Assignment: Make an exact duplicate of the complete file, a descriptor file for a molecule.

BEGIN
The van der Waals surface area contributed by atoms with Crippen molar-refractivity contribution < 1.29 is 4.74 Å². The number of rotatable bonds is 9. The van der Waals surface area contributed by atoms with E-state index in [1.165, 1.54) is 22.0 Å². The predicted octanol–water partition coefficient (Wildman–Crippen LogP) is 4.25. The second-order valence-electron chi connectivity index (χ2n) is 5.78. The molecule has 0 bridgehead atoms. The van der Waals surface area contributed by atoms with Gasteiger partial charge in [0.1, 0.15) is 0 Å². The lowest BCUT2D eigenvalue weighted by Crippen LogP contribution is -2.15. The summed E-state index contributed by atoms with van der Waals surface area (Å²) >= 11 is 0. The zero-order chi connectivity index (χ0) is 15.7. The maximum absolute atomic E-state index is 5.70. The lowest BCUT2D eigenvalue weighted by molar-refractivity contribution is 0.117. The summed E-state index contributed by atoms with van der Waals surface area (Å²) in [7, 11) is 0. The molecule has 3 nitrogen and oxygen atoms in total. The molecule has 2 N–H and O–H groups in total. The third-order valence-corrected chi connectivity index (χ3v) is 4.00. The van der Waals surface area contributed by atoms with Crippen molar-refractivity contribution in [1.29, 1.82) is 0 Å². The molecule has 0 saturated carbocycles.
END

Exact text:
The van der Waals surface area contributed by atoms with Crippen molar-refractivity contribution < 1.29 is 4.74 Å². The number of rotatable bonds is 9. The van der Waals surface area contributed by atoms with E-state index in [1.165, 1.54) is 22.0 Å². The predicted octanol–water partition coefficient (Wildman–Crippen LogP) is 4.25. The second-order valence-electron chi connectivity index (χ2n) is 5.78. The molecule has 0 bridgehead atoms. The van der Waals surface area contributed by atoms with Gasteiger partial charge in [0.1, 0.15) is 0 Å². The lowest BCUT2D eigenvalue weighted by Crippen LogP contribution is -2.15. The summed E-state index contributed by atoms with van der Waals surface area (Å²) >= 11 is 0. The zero-order chi connectivity index (χ0) is 15.7. The maximum absolute atomic E-state index is 5.70. The lowest BCUT2D eigenvalue weighted by molar-refractivity contribution is 0.117. The summed E-state index contributed by atoms with van der Waals surface area (Å²) in [7, 11) is 0. The molecule has 3 nitrogen and oxygen atoms in total. The molecule has 2 N–H and O–H groups in total. The third-order valence-corrected chi connectivity index (χ3v) is 4.00. The van der Waals surface area contributed by atoms with Crippen molar-refractivity contribution in [1.29, 1.82) is 0 Å². The molecule has 0 saturated carbocycles.